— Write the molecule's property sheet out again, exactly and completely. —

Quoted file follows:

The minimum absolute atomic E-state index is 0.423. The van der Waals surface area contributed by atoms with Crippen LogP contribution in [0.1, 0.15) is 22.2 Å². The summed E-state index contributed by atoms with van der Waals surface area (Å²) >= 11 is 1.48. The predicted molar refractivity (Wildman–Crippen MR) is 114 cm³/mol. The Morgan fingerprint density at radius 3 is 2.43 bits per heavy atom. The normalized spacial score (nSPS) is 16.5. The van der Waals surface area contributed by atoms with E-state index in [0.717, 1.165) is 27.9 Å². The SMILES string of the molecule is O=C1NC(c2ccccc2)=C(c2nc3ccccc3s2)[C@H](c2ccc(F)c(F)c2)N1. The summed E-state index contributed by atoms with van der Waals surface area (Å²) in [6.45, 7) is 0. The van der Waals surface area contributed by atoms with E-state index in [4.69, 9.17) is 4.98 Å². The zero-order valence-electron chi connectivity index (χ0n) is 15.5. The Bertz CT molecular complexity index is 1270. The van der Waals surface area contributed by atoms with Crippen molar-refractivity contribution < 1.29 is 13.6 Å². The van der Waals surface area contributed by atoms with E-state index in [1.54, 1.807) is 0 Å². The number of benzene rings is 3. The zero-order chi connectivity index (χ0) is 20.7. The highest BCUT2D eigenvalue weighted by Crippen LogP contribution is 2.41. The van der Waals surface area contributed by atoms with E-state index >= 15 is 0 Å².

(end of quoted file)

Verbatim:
The minimum absolute atomic E-state index is 0.423. The van der Waals surface area contributed by atoms with Crippen LogP contribution in [0.1, 0.15) is 22.2 Å². The summed E-state index contributed by atoms with van der Waals surface area (Å²) >= 11 is 1.48. The predicted molar refractivity (Wildman–Crippen MR) is 114 cm³/mol. The Morgan fingerprint density at radius 3 is 2.43 bits per heavy atom. The normalized spacial score (nSPS) is 16.5. The van der Waals surface area contributed by atoms with E-state index in [0.717, 1.165) is 27.9 Å². The SMILES string of the molecule is O=C1NC(c2ccccc2)=C(c2nc3ccccc3s2)[C@H](c2ccc(F)c(F)c2)N1. The summed E-state index contributed by atoms with van der Waals surface area (Å²) in [6.45, 7) is 0. The van der Waals surface area contributed by atoms with E-state index in [4.69, 9.17) is 4.98 Å². The zero-order valence-electron chi connectivity index (χ0n) is 15.5. The Bertz CT molecular complexity index is 1270. The van der Waals surface area contributed by atoms with Crippen molar-refractivity contribution < 1.29 is 13.6 Å². The van der Waals surface area contributed by atoms with E-state index in [1.54, 1.807) is 0 Å². The number of benzene rings is 3. The zero-order chi connectivity index (χ0) is 20.7. The highest BCUT2D eigenvalue weighted by Crippen LogP contribution is 2.41. The van der Waals surface area contributed by atoms with E-state index >= 15 is 0 Å².